Tuesday, April 3, 2012

Art is in the details

What memory has in common with art is the knack for selection, the taste for detail. Complimentary though this observation may seem to art (that of prose in particular), to memory it should appear insulting. The insult, however, is well deserved. Memory contains precisely details, not the whole picture; highlights, if you will, not the entire show. The conviction that we are somehow remembering the whole thing in a blanket fashion, the very conviction that allows the species to go on with its life, is groundless. More than anything, memory resembles a library in alphabetical disorder, and with no collected works by anyone.
- Joseph Brodsky

I have a particular fondness for this quote, not just for how true it seems to be, but for the library imagery it ends with, as libraries are a personal fetish of mine. But it's the correlation between memory and art, between what a person will remember and what a person could create, that prompts me to blog today.

When I was working on my film studies in college, one of the things we were taught was to pick out what was important and throw away the rest. Because people fill in the blanks whether they think they do or not. They don't need to be told every little minutiae, not just because it's boring as hell but because they already know it. Our job as creators is to give them the details they don't already have.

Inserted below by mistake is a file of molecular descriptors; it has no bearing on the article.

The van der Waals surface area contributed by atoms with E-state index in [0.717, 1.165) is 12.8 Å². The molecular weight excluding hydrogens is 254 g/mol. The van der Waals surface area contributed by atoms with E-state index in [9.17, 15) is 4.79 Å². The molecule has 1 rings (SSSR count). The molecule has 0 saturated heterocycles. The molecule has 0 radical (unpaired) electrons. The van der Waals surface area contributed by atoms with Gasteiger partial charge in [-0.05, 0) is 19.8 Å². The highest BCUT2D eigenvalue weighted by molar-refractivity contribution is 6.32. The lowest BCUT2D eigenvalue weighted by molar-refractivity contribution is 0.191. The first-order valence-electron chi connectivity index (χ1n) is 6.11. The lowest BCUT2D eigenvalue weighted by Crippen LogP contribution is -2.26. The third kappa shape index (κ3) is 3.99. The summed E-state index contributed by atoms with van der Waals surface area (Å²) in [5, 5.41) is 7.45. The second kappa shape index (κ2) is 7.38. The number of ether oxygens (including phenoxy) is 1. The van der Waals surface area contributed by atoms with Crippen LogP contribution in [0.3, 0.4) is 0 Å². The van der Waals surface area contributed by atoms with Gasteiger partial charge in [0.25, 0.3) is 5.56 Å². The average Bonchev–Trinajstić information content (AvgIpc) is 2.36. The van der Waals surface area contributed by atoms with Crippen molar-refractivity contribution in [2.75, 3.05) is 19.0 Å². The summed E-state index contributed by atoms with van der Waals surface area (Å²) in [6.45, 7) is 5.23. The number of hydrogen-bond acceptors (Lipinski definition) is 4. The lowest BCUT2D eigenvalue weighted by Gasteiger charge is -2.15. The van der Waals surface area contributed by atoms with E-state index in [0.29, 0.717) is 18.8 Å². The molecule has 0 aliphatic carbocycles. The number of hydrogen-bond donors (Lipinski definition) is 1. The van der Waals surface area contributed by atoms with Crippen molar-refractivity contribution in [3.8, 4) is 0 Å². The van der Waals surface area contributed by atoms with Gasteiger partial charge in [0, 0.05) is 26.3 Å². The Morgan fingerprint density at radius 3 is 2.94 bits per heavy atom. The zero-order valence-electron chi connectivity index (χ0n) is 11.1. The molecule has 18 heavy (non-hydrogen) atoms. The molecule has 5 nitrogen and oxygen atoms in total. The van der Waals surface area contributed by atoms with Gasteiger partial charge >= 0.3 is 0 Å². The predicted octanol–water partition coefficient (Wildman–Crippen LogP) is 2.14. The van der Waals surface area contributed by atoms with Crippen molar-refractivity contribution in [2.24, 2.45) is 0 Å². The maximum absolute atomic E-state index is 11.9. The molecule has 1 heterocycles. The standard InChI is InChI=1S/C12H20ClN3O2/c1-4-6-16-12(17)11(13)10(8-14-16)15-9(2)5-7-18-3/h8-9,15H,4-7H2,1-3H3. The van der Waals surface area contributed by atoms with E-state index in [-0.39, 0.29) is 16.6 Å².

What those details are...well, that's up to you and the story. Choose what's most important, what's most vivid, what's going to service the work as best as possible, and run with it. Sometimes, it's only a sentence or two, sprinkled amongst dialogue. (That's why dialogue tags are so often redundant. In a two-person scene, it's usually pretty easy to tell who's talking.) Others, it might be a couple paragraphs of setting description.

Either way, what you don't provide, the reader will create for himself. Because at the end of the story, he's probably not going to remember that the couch in the living room was purple. He'll remember the highlights, the emotional highs and lows, the specific scenes that rang truest for him, and the rest of it will be gone, either until he reads the story again (if you're so lucky) or until his memory replaces them with his own.